When Women Go to War

The argument about women in combat is over. In fact, it was over three years ago, when two female sailors were among the victims of the bombing of the USS Cole. Women had been serving aboard U.S. combat ships only since 1994, yet these deaths — the first time any female sailor had been killed in hostile action onboard — did not lead to a reversal of policy. No special outrage accompanied the sight of “women in body bags” being brought home for burial, as many had predicted, either then or during the 1991 Persian Gulf War. Now, as we fight a new Gulf war, women constitute nearly a sixth of the armed forces. More than 90 percent of service positions, including most combat positions, are open to women. Although these facts have been noted once or twice in recent days, they have provoked no special angst. Right now, women are flying helicopters, launching missiles and dropping bombs on Iraqi cities, and American civilization has not collapsed as a result.

But if the argument about women in combat is over, the conversation about women in the military should not be — just as the conversation about women in the law, or in business, or in factories did not end when more women took those jobs. To see why, look no further than this week’s front pages, some of which feature the face of Army Spec. Shoshana Johnson, a POW in Iraq and the single mother of a 2-year-old. Johnson’s fate is heartbreaking, but it is not entirely unique. Johnson’s child is one of tens of thousands who have been left behind while their mothers — or their mothers and their fathers — go off to war.

Is there anything wrong with that? That is, is there anything wrong with the fact that Johnson was where she was when she was, “in harm’s way,” as the Army puts it? Some think not. Carolyn Becraft, assistant secretary of the Navy in the Clinton administration, puts the case like this: “This is a volunteer military. Everyone who stays is there of their own free will. This is their job. These are the conditions of their employment. If they have children, they still have to be available for worldwide deployment.” Official policy is no different, and no wonder. After the long struggle for acceptance, higher-ranking women in particular loathe the idea of treating mothers and fathers differently.

Dig a little deeper, though, and the angst is palpable. Very far off the record, one high-ranking Pentagon official admits to being deeply disturbed by photographs of women hugging their babies before leaving for war. “We’re the United States of America. How can we ask a young woman to leave her infant?” A military women’s Web site burns with acrimony. “My husband is on a ship already and we are overseas. I have no one to care for my child if we are both underway,” writes one. Another has no sympathy: “As a childless single woman working hard to cover up the slack that foolish pregnant women like you give the military, I and others have every right to be mad.” The awareness of a stereotype — that women get pregnant on ships in order to be sent home — leads another to describe the “shame” she felt after a planned pregnancy led to her discharge from the Navy and to write of how she longs, once again, “to serve my country with pride.”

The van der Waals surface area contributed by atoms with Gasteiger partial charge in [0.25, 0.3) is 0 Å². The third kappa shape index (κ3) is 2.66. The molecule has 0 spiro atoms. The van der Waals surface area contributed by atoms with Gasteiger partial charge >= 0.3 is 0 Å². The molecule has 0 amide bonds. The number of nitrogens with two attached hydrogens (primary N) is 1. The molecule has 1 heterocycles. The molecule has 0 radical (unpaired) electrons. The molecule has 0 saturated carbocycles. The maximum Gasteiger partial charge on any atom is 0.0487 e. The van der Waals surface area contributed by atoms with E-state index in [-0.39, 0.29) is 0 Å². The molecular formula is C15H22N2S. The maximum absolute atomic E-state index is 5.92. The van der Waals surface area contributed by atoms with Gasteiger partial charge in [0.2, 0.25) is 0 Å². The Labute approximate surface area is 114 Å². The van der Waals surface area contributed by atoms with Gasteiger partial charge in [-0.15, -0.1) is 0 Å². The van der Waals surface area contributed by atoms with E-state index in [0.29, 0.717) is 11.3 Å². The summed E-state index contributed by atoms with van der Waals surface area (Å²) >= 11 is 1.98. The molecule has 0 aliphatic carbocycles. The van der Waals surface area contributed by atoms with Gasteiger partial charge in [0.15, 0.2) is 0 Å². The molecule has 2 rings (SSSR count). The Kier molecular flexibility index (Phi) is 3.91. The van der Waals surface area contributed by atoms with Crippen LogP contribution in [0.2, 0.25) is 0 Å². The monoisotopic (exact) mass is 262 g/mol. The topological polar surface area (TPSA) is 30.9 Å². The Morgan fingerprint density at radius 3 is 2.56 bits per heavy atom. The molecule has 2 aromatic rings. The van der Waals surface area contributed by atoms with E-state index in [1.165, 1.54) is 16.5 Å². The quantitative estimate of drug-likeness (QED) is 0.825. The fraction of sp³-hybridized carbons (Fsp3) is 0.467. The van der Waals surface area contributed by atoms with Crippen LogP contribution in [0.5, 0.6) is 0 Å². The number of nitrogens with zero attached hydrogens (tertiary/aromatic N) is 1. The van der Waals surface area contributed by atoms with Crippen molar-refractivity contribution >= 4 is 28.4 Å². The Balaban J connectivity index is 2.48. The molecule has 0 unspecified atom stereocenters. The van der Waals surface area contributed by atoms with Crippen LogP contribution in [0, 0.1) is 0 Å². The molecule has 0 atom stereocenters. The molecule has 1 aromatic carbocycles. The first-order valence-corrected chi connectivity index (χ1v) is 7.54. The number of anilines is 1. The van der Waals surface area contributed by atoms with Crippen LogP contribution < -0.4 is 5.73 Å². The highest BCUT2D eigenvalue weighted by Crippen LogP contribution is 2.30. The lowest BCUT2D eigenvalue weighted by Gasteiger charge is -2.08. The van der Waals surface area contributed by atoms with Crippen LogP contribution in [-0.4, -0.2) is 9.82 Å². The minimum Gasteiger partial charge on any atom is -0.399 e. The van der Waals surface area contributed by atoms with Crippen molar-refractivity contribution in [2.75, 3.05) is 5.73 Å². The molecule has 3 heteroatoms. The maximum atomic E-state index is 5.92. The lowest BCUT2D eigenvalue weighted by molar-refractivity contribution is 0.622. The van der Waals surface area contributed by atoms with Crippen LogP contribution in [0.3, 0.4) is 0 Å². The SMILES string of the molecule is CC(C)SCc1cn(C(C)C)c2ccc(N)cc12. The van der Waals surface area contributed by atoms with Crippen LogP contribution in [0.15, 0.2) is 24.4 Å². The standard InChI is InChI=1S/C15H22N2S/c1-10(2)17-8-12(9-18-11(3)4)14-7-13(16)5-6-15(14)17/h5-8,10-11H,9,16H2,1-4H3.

Should she be able to? In civilian life, it would be easy. Whereas many among the first generation of female lawyers, like the first generation of female fighter pilots, took two-week maternity leaves or refused to have children at all, those in the second generation — my generation — happily take off a year, or five years, or work three days a week indefinitely. This isn’t because younger women have sold out, but because they, and the working world, have made a series of imperfect compromises. Women give up some seniority, and sometimes some money. In exchange, they get some time. Many, if not all, find this a fair compromise.

It is in this sense that the military now needs to catch up to the civilian world, to make that same generational shift. The American military offers its enlisted men and women enormous choices of training and education. Why shouldn’t they also be offered the chance to take a few years off, and then to reenlist, with no stigma attached? The military takes dozens of factors into consideration when it deploys people. Why shouldn’t single mothers be deliberately kept out of harm’s way? Military traditions make some of these questions starker and harder than they would be in civilian life, but it doesn’t make them illegitimate. In fact, it is only when the armed forces are comfortable enough with women to treat them differently, and only when military mothers are comfortable enough to be treated differently, that we will know they have truly arrived.

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